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Emotions can destroy earnings

By unknown | Jul 17, 2007 | COMMENTS [ 0 ]

Isaac Moledi

Isaac Moledi

Have you ever wondered how much of the gains made by unit trusts actually end up in investors' pockets?

A lot less than you might expect, says Nic Andrew, head of Nedgroup Investments.

A comprehensive study done by the University of Michigan in the US concluded that dollar-weighted returns, the experience of the client, was consistently lower than the time-weighted returns, actual performance of the fund, over a range of markets and periods.

Over an 80-year period in the US, investors received 1,3percent less a year because they dipped in and out of funds at the wrong time.

The experience with higher risk markets is significantly worse, at 5,3 percent a year, says Andrew. The study also shows that as the investor holding period reduces over time, so the deficit increases.

So where is the performance lost, what are the reasons for the loss, and what can one do to avoid a similar fate?

"At first glance," says Andrew, "many would think the reason was excessive fees, strange performance reporting or some other shenanigans of investment companies."

The answer, however, lies in the enormous influence that emotion has on how we invest, the timing of when we buy and sell, he explains.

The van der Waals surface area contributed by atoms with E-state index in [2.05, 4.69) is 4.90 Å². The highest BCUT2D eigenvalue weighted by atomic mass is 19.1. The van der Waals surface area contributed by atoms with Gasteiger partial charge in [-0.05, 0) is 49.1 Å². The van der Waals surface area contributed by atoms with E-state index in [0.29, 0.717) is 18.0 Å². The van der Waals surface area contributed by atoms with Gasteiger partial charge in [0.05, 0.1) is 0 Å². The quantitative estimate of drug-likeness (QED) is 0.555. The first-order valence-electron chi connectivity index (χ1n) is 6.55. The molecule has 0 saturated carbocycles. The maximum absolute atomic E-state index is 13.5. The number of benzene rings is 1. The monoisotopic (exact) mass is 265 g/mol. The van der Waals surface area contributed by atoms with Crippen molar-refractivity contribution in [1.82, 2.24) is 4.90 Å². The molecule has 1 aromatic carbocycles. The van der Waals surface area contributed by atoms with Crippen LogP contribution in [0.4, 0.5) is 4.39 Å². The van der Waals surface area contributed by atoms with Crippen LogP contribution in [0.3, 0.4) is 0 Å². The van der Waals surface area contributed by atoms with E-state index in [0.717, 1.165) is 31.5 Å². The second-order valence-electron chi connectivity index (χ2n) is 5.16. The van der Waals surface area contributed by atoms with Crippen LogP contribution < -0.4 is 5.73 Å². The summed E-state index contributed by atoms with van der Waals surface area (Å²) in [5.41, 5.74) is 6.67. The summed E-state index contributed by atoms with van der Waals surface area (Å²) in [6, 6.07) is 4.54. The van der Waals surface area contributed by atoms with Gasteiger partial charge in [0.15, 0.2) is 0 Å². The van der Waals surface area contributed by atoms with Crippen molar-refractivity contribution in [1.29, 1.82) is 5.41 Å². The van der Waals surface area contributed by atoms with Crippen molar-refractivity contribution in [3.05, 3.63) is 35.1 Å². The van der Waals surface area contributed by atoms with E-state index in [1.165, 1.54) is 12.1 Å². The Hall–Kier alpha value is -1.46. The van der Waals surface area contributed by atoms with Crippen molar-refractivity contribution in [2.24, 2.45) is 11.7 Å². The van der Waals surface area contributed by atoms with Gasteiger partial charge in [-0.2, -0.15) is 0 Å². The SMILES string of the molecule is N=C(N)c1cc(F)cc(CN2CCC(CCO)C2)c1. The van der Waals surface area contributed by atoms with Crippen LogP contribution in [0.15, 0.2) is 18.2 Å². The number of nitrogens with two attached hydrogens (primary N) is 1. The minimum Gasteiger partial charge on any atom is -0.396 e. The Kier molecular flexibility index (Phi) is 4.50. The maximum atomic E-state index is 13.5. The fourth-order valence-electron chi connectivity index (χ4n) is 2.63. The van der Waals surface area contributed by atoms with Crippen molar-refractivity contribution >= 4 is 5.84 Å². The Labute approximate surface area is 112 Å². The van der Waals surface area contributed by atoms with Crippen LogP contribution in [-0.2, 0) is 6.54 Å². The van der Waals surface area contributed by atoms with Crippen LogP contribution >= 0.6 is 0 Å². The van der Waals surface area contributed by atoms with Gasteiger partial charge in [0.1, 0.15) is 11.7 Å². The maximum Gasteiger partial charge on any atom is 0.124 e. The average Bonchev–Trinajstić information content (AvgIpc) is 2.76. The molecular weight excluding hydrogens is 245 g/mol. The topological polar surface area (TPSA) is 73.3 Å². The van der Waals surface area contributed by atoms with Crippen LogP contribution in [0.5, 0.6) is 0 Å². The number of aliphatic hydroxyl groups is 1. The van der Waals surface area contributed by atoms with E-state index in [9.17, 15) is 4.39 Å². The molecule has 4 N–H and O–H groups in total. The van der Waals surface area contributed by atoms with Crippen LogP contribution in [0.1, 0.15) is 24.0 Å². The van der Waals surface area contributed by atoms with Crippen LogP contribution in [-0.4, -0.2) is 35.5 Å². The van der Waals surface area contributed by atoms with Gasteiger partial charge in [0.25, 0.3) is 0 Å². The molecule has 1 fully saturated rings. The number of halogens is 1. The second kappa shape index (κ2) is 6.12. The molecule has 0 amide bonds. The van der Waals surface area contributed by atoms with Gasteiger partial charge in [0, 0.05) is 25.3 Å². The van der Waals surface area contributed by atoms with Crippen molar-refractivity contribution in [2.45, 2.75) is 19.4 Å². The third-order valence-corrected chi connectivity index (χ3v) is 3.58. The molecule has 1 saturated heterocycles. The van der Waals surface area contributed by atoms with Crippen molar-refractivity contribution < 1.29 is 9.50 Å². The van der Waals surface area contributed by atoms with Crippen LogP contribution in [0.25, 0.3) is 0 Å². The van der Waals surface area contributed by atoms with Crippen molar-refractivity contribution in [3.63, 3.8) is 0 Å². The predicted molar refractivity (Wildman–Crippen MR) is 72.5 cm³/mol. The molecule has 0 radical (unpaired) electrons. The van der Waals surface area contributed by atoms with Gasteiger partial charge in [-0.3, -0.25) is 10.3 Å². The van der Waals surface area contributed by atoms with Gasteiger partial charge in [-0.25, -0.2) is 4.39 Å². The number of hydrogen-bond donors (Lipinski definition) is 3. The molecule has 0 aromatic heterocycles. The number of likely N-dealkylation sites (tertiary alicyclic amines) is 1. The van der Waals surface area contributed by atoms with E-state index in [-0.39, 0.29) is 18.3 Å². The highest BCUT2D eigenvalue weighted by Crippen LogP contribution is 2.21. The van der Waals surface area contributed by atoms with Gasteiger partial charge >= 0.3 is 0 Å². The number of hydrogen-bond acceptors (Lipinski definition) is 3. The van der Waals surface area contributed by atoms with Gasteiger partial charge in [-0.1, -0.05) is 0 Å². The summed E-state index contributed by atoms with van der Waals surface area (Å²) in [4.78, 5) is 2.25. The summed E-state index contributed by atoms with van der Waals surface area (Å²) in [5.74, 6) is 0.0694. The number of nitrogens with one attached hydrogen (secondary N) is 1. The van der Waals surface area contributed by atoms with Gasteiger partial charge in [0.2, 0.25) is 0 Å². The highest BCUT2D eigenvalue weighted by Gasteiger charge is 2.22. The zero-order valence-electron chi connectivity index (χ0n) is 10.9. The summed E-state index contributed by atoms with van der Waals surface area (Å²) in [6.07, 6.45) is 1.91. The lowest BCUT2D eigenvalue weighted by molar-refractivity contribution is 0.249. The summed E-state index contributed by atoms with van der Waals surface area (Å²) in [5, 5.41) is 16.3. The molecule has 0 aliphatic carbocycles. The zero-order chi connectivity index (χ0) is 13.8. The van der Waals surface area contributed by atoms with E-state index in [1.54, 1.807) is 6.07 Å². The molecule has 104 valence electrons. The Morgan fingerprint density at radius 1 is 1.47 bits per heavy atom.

Nedgroup gives three main reasons that drive the shortfall, and they are all based on our behaviour:

l Fear and envy: Andrew believes that when one's investment declines rapidly - it is easy to panic - to sell and to move to a less risky strategy.

More difficult to understand, though common, is how some investors, having achieved splendid returns, are preoccupied with envy because their neighbour did better.

How does one counter these destructive emotions?

The key, says Andrew is to be aware of the damage they cause and to develop a sensible framework with realistic expectations before investing.

It is an unfortunate reality that returns in excess of cash go hand in hand with the risk of losing money.

l Noise: This is principally generated by the marketing machines of the investment companies and the headlines in the financial press.

Their respective jobs are to gather assets and sell newspapers, and nothing sells better than superlative recent performance.

In fact, says Andrew, specific fund advertising and newspaper headlines are often an excellent contrary indicator.

l 'Agency' effect: This refers to the pressure a financial adviser, multimanager or trustee, faces from their clients in their role as investment expert.

Andrew believes that these agents are regularly responsible for selecting and monitoring investment managers, and making asset allocation decisions.


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